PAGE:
Inspiring : Renato Crepaldi (part 2)

When I first discovered Renato Crepaldi’s marbled papers, I have to say I swooned a little. The colours and patterns are so deliciously seductive that I couldn’t resist featuring them on the blog in December last year.

The technique of marbling paper is such that no two prints are the same, so when Renato contacted me recently to let me know he had been working with digital versions and turning them into repeats in Photoshop, I was quite excited. He’s moved them beyond the one-off and made them into prints, which he’s making available on Society6 on a variety of products, including throw pillows, tote bags, stationery and mobile cases.


renato crepaldi - bw

renato crepaldi – bw


I jumped at the chance to talk to him and find out more about him, his process and this very niche product. I started by asking him how long he’d been working with the technique.

“It started in 2002. After living for 5 years in Japan, I got back to Brazil and started making marbled paper and dyeing calf skin to supply a bookbinding studio owned by an aunt in São Paulo. I was taught the very basics by my brother, who was doing the job back then.

“I quickly got obsessed with the process and started researching it, only to realize that I had no clue what I was doing, and that my papers were really crude. I bought some books on marbling and started reading everything I could about it. After lots of study, I made all new tools myself and then started from scratch. The results began to improve, and in June 2003, I launched my first catalogue.”


renato crepaldi - antique 2

renato crepaldi – antique 2


Besides using it in books (probably the most familiar application for marbled papers), Renato mentioned that his work was also used in interior decorations and furnishing. I was curious how this worked.

“I haven’t ever licensed a marbled design for interior decoration purposes; most licensing I’ve done is for the publishing industry; book covers, EBooks and apps. They usually already have the design they want for the project and just contact me to arrange the details of use. In interior decoration, original marbled paper sheets are always preferred, I have sold papers to be used as wallpapers, lamp shades, for matting artworks, to decorate small pieces of furniture and to be displayed as an art piece itself, like the limited edition print (text quotes, in hand pulled silkscreen on marbled paper) that I released in 2012.”


renato crepaldi - green shell

renato crepaldi – green shell


So, if the prints prove poular, what does Renato’s future hold for him? A full-time launch into surface design?

“I think that marbled paper patterns are very unique and exquisite, and it is a shame to keep it closed inside books. That is why I am always trying to find ways to bring it to light and make it available for contemporary spaces. The repeats are a wonderful way I’ve found to make that happen. It’s a very new approach to create marbled designs for me, and I think that it’s also a good way to keep me connected with the craft while I am not around the bath producing. I will surely devote more time to it, there are still so many patterns to try, and colour themes that were impractical in papers for bookbinding are now a valid choice.

I feel like I’ve just scratched the surface with it though; nothing beats real paint and the process of making marbled papers.”


renato crepaldi - revenge

renato crepaldi – revenge


You can find Renato’s originals in his shop at, and his prints in his Society6 shop,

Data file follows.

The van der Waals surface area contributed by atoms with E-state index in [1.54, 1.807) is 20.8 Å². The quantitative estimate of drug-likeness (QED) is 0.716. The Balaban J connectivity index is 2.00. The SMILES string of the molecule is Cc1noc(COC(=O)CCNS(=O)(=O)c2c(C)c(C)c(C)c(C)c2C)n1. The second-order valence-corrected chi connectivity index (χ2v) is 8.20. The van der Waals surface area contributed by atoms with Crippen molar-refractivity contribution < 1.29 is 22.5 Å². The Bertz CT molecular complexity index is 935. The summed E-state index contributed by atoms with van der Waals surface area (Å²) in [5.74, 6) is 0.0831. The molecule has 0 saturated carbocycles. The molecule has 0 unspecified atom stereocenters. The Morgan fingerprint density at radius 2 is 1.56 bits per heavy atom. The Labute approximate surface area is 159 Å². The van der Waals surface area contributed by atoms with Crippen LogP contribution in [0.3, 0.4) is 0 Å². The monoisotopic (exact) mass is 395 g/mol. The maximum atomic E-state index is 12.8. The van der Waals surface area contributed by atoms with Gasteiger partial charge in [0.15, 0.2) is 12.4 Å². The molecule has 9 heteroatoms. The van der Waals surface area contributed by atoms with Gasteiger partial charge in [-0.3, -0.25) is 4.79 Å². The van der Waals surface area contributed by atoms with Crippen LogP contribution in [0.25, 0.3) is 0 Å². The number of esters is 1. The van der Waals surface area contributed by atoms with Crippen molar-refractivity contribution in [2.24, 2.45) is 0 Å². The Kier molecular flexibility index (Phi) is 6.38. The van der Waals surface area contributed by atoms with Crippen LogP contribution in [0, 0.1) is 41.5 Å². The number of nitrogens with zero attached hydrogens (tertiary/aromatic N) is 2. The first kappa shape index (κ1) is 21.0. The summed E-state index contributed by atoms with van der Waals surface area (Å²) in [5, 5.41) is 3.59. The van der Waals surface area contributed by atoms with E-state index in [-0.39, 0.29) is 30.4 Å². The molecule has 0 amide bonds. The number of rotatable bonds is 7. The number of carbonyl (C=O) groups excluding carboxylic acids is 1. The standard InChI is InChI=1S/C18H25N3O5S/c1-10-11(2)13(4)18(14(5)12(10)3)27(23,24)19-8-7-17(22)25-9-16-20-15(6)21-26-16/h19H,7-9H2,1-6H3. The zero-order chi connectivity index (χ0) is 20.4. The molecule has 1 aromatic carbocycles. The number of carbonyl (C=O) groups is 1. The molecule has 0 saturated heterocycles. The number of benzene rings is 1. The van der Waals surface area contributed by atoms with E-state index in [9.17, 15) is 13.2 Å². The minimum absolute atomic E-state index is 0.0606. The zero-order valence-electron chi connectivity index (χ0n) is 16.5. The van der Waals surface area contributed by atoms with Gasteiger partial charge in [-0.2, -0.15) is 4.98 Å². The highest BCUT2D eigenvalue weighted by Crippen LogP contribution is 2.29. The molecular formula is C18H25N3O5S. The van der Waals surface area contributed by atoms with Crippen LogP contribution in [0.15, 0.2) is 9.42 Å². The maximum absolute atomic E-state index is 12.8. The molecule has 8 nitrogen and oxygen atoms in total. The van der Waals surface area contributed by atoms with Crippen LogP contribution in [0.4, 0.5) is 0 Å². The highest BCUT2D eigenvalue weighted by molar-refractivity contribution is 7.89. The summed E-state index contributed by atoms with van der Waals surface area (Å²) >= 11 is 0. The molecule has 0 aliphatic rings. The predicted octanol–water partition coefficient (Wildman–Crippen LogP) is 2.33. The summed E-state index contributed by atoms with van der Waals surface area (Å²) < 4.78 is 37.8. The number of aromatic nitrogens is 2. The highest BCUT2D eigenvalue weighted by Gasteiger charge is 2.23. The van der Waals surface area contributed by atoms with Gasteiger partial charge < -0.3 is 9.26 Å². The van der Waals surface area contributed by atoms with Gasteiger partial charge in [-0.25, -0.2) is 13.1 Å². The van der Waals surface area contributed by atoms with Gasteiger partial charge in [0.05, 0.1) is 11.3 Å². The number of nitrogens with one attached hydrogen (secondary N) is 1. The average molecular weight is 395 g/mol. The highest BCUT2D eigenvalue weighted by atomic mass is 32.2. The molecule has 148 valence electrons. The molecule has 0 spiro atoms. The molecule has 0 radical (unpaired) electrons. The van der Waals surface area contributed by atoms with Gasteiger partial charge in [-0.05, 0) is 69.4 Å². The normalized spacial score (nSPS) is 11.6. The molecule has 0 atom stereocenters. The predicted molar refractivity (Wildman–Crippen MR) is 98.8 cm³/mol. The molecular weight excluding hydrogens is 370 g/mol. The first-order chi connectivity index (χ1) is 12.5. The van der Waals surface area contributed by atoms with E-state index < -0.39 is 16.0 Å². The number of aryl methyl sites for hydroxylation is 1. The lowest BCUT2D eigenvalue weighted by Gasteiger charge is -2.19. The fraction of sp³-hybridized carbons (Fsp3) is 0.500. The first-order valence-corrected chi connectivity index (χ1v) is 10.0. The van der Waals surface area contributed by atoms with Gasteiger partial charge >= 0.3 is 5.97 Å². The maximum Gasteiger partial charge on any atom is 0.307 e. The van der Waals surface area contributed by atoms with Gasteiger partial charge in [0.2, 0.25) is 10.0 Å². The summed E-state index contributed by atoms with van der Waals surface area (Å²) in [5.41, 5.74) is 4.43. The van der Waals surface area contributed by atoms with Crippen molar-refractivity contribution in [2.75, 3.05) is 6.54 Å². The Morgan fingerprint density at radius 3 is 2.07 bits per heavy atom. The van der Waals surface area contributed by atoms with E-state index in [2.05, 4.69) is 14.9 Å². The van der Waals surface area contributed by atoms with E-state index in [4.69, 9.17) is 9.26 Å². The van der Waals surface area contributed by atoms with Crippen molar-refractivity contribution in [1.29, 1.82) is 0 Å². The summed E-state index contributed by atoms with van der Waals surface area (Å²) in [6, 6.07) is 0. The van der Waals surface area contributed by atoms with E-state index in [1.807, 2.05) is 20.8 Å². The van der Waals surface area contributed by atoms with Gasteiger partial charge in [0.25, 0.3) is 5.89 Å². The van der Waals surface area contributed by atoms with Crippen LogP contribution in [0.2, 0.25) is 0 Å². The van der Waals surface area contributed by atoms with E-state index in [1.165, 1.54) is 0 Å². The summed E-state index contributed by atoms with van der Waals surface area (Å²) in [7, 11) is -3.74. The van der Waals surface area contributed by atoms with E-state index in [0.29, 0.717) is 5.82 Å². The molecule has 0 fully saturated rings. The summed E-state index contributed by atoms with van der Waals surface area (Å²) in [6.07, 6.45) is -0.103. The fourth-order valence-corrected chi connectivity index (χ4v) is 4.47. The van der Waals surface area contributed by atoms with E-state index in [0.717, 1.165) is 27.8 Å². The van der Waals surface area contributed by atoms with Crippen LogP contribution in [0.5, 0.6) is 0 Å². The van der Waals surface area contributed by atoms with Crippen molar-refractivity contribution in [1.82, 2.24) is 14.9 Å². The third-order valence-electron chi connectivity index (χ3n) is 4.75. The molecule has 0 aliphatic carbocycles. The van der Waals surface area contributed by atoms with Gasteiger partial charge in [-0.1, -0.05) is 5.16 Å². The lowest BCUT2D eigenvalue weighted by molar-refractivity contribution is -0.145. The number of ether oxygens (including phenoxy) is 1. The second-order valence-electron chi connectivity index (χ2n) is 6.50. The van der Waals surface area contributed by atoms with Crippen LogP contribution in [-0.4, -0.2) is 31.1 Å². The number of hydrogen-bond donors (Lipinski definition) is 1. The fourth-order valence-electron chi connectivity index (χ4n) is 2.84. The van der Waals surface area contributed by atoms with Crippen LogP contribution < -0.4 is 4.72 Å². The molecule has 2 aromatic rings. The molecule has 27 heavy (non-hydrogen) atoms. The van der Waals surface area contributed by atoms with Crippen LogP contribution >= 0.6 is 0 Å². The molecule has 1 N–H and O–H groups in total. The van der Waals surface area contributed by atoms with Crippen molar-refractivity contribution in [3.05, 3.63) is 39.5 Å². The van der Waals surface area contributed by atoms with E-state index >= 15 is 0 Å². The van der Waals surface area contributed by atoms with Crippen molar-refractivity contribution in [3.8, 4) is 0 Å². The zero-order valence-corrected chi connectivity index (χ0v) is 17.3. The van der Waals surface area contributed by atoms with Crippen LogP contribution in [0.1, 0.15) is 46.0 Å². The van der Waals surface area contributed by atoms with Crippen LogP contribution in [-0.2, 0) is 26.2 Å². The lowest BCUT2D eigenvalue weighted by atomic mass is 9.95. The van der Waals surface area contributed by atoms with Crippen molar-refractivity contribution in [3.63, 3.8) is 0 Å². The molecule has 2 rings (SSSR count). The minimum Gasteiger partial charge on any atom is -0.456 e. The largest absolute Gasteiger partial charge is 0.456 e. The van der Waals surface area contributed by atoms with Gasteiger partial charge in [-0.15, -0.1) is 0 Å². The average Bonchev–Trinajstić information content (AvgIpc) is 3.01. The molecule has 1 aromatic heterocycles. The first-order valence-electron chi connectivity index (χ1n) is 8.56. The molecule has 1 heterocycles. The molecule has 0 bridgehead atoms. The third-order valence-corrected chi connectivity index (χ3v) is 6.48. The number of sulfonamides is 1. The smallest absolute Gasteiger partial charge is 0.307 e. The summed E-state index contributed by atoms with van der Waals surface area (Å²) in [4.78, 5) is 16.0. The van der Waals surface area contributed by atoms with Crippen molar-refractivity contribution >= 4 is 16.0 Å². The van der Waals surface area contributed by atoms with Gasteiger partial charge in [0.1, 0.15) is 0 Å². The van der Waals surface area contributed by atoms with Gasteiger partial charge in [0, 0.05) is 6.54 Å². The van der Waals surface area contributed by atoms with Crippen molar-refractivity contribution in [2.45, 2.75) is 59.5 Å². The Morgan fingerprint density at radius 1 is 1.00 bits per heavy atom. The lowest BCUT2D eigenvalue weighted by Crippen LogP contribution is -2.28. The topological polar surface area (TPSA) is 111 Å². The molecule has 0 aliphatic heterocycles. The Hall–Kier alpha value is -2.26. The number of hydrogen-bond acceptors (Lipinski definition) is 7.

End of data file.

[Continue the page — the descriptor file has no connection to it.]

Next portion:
And I really think he should branch out onto Spoonflower. How awesome would Green Shell be in a dress?

Surface design : Hey Tangerine {Caitlin Meara}

I love these large scale repeats by Perth-based designer, Caitlin Meara. There’s something about the possibilities of engineering a cut so that it adds meaning to the clothing that makes me just a bit giddy. Yes, I’d like to look like something out of Star Wars. Or possibly a secret midnight garden…


hey tangerine - bougainvillea

hey tangerine – bougainvillea


Currently working in a fabric shop, but with plans to set up a portfolio and do freelance graphic design work in the near future, she says she always loved drawing and designing from a young age. “I was always crafting as a child! My close family and friends are all creative, clever people who always encouraged me. Some of my earliest memories are of my grandma teaching me how to knit and how to use watercolours.”


hey tangerine - bubbles 2

hey tangerine – bubbles 2


It was towards the end of high school that she started experimenting with illustrating tiling patterns by hand – rolling the paper into a cylinder so that she could make the pattern meet up. “I discovered Spoonflower in 2009 and the thrill of my first sale got me hooked. Since then I’ve been producing designs on and off when I get the chance.”


hey tangerine - markers 2

hey tangerine – markers 2


hey tangerine - building blocks 9

hey tangerine – building blocks 9


She uses a variety of techniques to achieve her designs, although most of the designs on Spoonflower are photo manipulations. “I like taking photos of everyday objects and manipulating them in Photoshop into something unrecognisable. I have done quite a few moving an object (a branch, flower…) across the scanner bed as it is scanning, which gives an interesting and unexpected warped effect. I would love to do more illustrative designs but I find it hard to make time for it.”


hey tangerine - cave 2

hey tangerine – cave 2


A self-confessed daydreamer, Caitlin loves going for long walks. “Often something little will inspire me on my way – I just noticed how gorgeous snail trails are, glittering in the sun!” She also confesses to being an “internet-aholic” and finds trying pinpointing only a few artists that she admires incredibly difficult.


hey tangerine - fireworks 4

hey tangerine – fireworks 4